In general, two possible steps in any pyrolysis process are accepted: i) primary pyrolysis, which involves devolatilization of the material when different reaction zones, corresponding to the thermal decomposition of the main components, may appear; and ii) secondary pyrolysis, which involves secondary decomposition with reactions in a solid matrix, as well as secondary reactions between volatile compounds (homogeneous reactions), or between volatile compounds and carbon residues (heterogeneous reactions). The first stage mainly implies dehydration, dehydrogenization, decarboxylation, or decarbonylation reactions. The second stage includes processes like cracking (thermic or catalytic), where heavy compounds get broken and transformed into gases or coal dust. These heavy compounds may be transformed into gases such as CO, CO2, CH4 and H2 as a result of reactions with reducing agents such as partial oxidation, or condensation and polymerization.

Another innovation of this project was the acquisition of an Eddy current (also called Foucault current) separator, which generates parasitic currents in nonmagnetic metals that, in turns, create a magnetic field that facilites current separation as described below.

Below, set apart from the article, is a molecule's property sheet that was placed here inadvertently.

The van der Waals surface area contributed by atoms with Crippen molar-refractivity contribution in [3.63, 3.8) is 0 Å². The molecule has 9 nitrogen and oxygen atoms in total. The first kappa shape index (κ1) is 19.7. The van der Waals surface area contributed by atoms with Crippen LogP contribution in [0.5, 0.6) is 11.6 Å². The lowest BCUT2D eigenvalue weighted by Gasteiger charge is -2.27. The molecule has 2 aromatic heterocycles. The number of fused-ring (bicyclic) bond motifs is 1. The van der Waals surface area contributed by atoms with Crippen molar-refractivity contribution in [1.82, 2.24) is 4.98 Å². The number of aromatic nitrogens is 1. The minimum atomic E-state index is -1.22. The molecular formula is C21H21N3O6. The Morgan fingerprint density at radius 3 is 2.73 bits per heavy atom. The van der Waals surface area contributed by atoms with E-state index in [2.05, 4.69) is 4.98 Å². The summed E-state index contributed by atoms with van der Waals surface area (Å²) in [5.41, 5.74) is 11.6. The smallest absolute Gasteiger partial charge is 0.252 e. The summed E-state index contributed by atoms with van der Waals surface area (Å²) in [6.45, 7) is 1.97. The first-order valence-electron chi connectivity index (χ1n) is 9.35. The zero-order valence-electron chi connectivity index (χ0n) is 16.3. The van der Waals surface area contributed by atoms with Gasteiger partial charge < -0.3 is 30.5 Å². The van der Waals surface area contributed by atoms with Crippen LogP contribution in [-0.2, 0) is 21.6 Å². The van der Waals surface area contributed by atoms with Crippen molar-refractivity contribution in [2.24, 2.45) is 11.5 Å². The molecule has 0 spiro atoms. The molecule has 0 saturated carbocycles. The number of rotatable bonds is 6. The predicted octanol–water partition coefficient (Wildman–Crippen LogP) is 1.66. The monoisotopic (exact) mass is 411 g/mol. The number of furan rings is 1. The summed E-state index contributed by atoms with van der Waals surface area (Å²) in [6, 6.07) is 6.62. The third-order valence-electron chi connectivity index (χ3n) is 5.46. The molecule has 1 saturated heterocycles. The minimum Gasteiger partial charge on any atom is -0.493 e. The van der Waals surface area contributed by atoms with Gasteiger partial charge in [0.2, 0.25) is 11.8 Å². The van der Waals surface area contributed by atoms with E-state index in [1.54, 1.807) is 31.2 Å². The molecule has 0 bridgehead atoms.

Under certain assumptions (uniform material, uniform magnetic field, no skin effect, etc.), power loss, due to Foucault currents per unit of mass, of a thin film or wire may be calculated using equation (1)[7].

Where, P is the power loss per unit of mass (W/kg), Bp is the peak magnetic field (T), D is either the film thickness or the wire diameter (m), F is the frequency (Hz), K is a constant equal to 1 for a thin film, and equal to 2 for a thin wire, P is the material resistivity (Ω m), and D is the material density (kg/m3).

Parasitic currents induced in the non-magnetic metal fractions facilitate the separation of the metals from the scrap waste current, thus allowing the scrap waste recovery, and the cleaning of the material that will be processed in the pyrolysis plant.

IV. Content of this study

A. Scrap waste characterization

Initially, sampling of the 76 000 tons of accumulated waste was designed and applied according to the ISO 2859-1:1999 standard. We selected 8 georeferenced locations, and stratified the inferior, medium, and superior levels of residue density and size for each one of them, based on the EPA practice recommendations [8]. The characterization of the scrap waste is shown in Tables 1 through 3.

Table 1 Scrap waste density [9]